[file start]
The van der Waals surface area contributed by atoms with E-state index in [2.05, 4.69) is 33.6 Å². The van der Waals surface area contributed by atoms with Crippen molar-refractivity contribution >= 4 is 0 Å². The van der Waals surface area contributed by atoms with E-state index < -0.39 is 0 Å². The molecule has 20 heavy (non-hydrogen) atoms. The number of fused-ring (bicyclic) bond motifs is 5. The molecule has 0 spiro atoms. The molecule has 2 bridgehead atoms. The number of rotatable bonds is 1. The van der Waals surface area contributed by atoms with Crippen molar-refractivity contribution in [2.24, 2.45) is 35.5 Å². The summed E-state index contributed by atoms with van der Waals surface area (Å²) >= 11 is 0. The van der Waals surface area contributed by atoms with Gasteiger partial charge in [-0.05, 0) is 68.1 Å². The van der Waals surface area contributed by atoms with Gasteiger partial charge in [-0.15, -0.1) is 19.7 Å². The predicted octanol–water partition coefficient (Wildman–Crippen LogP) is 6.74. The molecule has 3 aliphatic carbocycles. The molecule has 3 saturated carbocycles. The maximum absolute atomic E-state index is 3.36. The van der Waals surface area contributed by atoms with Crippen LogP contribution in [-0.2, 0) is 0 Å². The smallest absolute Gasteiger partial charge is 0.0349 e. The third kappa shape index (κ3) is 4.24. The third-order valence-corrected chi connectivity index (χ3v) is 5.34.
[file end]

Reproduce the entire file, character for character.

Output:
The van der Waals surface area contributed by atoms with E-state index in [2.05, 4.69) is 33.6 Å². The van der Waals surface area contributed by atoms with Crippen molar-refractivity contribution >= 4 is 0 Å². The van der Waals surface area contributed by atoms with E-state index < -0.39 is 0 Å². The molecule has 20 heavy (non-hydrogen) atoms. The number of fused-ring (bicyclic) bond motifs is 5. The molecule has 0 spiro atoms. The molecule has 2 bridgehead atoms. The number of rotatable bonds is 1. The van der Waals surface area contributed by atoms with Crippen molar-refractivity contribution in [2.24, 2.45) is 35.5 Å². The summed E-state index contributed by atoms with van der Waals surface area (Å²) >= 11 is 0. The van der Waals surface area contributed by atoms with Gasteiger partial charge in [-0.05, 0) is 68.1 Å². The van der Waals surface area contributed by atoms with Gasteiger partial charge in [-0.15, -0.1) is 19.7 Å². The predicted octanol–water partition coefficient (Wildman–Crippen LogP) is 6.74. The molecule has 3 aliphatic carbocycles. The molecule has 3 saturated carbocycles. The maximum absolute atomic E-state index is 3.36. The van der Waals surface area contributed by atoms with Crippen LogP contribution in [-0.2, 0) is 0 Å². The smallest absolute Gasteiger partial charge is 0.0349 e. The third kappa shape index (κ3) is 4.24. The third-order valence-corrected chi connectivity index (χ3v) is 5.34.